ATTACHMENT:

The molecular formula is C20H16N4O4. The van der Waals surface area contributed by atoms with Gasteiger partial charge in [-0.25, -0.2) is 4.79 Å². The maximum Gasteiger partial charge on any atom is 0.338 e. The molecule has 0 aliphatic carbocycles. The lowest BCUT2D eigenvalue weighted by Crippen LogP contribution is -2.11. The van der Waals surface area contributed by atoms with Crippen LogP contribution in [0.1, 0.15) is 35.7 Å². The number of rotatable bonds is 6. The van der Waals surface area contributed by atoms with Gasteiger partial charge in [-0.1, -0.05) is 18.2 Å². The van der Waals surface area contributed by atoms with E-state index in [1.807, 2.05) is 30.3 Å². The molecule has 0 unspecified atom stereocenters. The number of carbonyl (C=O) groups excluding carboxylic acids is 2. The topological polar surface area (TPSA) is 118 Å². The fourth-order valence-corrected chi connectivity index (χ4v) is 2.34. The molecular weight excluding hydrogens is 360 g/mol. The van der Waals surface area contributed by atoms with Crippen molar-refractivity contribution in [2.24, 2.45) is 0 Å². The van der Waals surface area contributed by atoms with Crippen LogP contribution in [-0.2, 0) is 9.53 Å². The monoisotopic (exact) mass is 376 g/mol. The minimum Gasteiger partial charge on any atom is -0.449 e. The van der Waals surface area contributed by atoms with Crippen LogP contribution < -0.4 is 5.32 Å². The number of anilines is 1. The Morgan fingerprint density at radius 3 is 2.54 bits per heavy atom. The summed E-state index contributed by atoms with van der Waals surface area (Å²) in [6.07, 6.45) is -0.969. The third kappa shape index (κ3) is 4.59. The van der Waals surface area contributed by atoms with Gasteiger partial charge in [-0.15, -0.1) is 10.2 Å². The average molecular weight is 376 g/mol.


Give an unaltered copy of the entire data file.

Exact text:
The molecular formula is C20H16N4O4. The van der Waals surface area contributed by atoms with Gasteiger partial charge in [-0.25, -0.2) is 4.79 Å². The maximum Gasteiger partial charge on any atom is 0.338 e. The molecule has 0 aliphatic carbocycles. The lowest BCUT2D eigenvalue weighted by Crippen LogP contribution is -2.11. The van der Waals surface area contributed by atoms with Crippen LogP contribution in [0.1, 0.15) is 35.7 Å². The number of rotatable bonds is 6. The van der Waals surface area contributed by atoms with Gasteiger partial charge in [-0.1, -0.05) is 18.2 Å². The van der Waals surface area contributed by atoms with E-state index in [1.807, 2.05) is 30.3 Å². The molecule has 0 unspecified atom stereocenters. The number of carbonyl (C=O) groups excluding carboxylic acids is 2. The topological polar surface area (TPSA) is 118 Å². The fourth-order valence-corrected chi connectivity index (χ4v) is 2.34. The molecular weight excluding hydrogens is 360 g/mol. The van der Waals surface area contributed by atoms with Crippen molar-refractivity contribution in [2.24, 2.45) is 0 Å². The van der Waals surface area contributed by atoms with Crippen LogP contribution in [-0.2, 0) is 9.53 Å². The monoisotopic (exact) mass is 376 g/mol. The minimum Gasteiger partial charge on any atom is -0.449 e. The van der Waals surface area contributed by atoms with Crippen LogP contribution < -0.4 is 5.32 Å². The number of anilines is 1. The Morgan fingerprint density at radius 3 is 2.54 bits per heavy atom. The summed E-state index contributed by atoms with van der Waals surface area (Å²) in [6.07, 6.45) is -0.969. The third kappa shape index (κ3) is 4.59. The van der Waals surface area contributed by atoms with Gasteiger partial charge in [-0.15, -0.1) is 10.2 Å². The average molecular weight is 376 g/mol.